Mex­i­co’s Ah-Shi-Sle-Pah desert is full of geo­log­i­cal won­ders, with oth­er­world­ly spiers, mush­room-shaped hoodoos, and all sorts of pre­his­toric fos­sils. With var­ied col­ors and strik­ing geol­o­gy, this unusu­al land­scape looks more like a Mar­t­ian plan­et. Pale, mush­room-shaped hoodoos loom over the rocky ground like huge alien trees. The bad­lands are lit­tered with pet­ri­fied tree stumps and ancient ani­mal remains, like pre­his­toric evi­dence of the long-gone inhab­i­tants of Ah-Shi-Sle-Pah.

desert ah-shi-sle-groin

Entry relat­ed to loca­tion: North Amer­i­ca

Locat­ed in the arid San Juan Basin in north­west­ern New Mex­i­co, the Ah-Shi-Sle-Pah Research Area cov­ers 6,563 acres of pub­lic land use. It is a hid­den mar­vel with weath­ered rock for­ma­tions often referred to as hoodoos, tents, fairy chim­neys, earth pyra­mids, or mush­rooms. Geo­log­i­cal­ly, the area con­sists of lay­ers of sand­stone, shale, mud­stone and bitu­mi­nous coal that were deposit­ed 75 mil­lion years ago dur­ing the Late Cre­ta­ceous. Mil­lions of years of winds, water and ice, weath­er­ing and ero­sion have cre­at­ed a sur­re­al land­scape that is alien to plan­et Earth. Geo­log­i­cal won­ders are wait­ing for you lit­er­al­ly at every step.

ah-shi-sle-groin
Due to its geo­log­i­cal age and cli­mate, the area is rich in ani­mal and plant fos­sils. The remains of pre­his­toric croc­o­diles, tur­tles, fish and dinosaurs are strewn through­out the desert. You will also see pet­ri­fied wood, includ­ing numer­ous upright stumps with roots. While quite dif­fi­cult to get here, vis­i­tors are reward­ed with a calm, dream­like envi­ron­ment that is easy to explore. Although the geo­log­i­cal for­ma­tions stretch for six kilo­me­ters along Cape Ah-Shi-Sle-Pah, the most acces­si­ble and scenic for­ma­tions are with­in two kilo­me­ters of the site. They can be seen dur­ing a half day of easy walk­ing on the usu­al flat ter­rain.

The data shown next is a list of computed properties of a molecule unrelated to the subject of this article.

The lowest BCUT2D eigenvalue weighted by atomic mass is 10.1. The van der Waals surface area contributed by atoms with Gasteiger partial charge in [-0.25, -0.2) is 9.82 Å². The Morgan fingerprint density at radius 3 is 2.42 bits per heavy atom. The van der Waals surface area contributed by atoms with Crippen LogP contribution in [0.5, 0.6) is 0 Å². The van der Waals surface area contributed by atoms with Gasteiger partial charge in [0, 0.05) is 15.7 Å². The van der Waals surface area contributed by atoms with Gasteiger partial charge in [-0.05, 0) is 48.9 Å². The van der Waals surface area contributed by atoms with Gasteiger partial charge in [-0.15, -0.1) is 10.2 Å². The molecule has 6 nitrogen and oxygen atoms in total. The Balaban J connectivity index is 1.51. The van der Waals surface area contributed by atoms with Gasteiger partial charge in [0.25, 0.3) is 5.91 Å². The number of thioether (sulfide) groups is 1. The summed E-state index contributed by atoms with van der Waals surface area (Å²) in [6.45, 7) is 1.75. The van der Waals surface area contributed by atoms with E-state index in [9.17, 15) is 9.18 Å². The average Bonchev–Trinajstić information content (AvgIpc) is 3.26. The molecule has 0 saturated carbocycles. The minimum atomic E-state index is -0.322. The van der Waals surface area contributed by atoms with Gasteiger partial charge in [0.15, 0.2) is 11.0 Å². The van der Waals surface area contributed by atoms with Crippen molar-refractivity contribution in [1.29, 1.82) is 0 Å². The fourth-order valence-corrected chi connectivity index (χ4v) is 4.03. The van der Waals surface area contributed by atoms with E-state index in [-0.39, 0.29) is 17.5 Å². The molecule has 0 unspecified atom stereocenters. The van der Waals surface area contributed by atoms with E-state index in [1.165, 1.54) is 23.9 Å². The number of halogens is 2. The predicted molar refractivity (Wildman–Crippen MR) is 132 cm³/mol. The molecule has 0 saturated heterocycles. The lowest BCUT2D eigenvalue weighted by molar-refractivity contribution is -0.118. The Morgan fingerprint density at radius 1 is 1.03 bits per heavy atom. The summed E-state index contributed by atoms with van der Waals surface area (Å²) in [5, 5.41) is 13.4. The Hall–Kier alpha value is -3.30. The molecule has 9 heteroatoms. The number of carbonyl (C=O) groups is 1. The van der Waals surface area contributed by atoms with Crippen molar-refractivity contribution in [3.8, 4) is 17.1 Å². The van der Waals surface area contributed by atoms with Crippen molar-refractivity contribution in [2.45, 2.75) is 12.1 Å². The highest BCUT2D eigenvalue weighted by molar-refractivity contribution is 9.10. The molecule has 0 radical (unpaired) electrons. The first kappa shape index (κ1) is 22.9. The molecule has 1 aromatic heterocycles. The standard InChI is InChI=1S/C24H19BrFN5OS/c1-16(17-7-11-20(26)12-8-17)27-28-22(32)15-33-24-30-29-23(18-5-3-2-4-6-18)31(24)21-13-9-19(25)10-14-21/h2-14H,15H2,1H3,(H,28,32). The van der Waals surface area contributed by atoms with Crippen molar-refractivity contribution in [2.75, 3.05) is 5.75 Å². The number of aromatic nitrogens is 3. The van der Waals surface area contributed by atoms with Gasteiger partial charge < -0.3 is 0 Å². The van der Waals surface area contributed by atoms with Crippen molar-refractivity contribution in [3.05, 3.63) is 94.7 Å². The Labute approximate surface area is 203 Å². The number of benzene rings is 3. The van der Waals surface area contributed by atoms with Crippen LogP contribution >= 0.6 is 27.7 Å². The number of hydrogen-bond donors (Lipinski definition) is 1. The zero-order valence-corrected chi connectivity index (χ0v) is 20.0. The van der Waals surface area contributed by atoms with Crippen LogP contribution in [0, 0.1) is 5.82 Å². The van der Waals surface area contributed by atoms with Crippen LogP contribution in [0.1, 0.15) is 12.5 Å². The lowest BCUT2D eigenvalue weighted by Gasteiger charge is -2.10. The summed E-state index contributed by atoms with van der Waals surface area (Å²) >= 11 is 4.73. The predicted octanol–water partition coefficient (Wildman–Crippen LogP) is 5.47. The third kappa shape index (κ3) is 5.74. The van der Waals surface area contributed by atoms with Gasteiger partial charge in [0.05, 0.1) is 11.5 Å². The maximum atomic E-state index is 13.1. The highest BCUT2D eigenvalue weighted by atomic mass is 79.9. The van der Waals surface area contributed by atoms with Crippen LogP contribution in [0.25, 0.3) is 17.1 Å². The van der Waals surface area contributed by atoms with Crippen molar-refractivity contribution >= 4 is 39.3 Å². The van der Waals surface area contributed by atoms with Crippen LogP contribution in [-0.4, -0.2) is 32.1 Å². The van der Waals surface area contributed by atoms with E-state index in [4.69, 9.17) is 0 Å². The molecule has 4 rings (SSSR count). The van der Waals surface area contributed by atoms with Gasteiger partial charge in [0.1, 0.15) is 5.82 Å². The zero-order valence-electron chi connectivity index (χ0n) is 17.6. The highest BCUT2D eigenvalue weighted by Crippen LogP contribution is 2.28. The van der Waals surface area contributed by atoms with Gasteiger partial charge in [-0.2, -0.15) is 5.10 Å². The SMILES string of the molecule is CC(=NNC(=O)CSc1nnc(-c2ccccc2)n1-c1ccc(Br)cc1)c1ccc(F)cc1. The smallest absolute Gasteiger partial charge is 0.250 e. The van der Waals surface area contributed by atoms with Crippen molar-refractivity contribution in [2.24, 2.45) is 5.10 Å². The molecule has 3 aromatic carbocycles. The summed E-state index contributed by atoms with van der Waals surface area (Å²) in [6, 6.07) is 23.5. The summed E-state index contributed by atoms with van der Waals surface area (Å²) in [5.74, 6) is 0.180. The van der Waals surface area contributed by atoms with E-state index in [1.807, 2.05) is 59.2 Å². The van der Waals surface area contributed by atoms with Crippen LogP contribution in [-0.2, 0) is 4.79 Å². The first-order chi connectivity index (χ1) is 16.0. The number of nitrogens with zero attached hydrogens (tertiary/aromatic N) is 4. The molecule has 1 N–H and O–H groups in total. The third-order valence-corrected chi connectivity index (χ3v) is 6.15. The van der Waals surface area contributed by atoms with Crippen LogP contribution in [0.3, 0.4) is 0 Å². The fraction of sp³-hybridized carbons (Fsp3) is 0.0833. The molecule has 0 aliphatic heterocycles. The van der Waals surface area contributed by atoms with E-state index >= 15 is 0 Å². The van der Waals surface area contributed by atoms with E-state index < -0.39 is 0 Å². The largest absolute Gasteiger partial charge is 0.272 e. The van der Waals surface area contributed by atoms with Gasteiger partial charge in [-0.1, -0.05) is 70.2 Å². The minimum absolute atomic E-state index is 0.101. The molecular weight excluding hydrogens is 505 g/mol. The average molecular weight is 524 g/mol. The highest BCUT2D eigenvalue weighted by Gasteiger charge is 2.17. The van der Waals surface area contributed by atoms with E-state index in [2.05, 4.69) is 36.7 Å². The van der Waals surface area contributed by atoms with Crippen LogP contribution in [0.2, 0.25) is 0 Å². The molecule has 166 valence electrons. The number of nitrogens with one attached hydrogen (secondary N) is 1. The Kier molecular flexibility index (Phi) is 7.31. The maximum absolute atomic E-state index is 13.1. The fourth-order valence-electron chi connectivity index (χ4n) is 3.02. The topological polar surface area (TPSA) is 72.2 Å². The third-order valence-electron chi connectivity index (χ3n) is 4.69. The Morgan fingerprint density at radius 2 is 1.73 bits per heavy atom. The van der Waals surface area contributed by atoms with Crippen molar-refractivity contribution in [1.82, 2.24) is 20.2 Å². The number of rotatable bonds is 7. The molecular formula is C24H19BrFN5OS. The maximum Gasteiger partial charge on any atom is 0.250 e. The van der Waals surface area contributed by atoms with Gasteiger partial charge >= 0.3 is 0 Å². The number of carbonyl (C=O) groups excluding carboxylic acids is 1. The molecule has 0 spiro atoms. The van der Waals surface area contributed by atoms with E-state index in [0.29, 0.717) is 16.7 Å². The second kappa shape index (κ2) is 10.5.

See also
Hostal Las Olas Gaudi-style guest house


This area is extreme­ly remote and you are unlike­ly to meet oth­er vis­i­tors here. Mud and clay roads become very slip­pery dur­ing rains, so you should be extreme­ly care­ful. For lovers of sou­venirs, plants, mol­lusks and trilo­bites can be col­lect­ed for per­son­al use in rea­son­able quan­ti­ties, as can pet­ri­fied wood. Cul­tur­al arte­facts and ver­te­brate fos­sils, includ­ing dinosaur bones, must not be tak­en with you under any cir­cum­stances.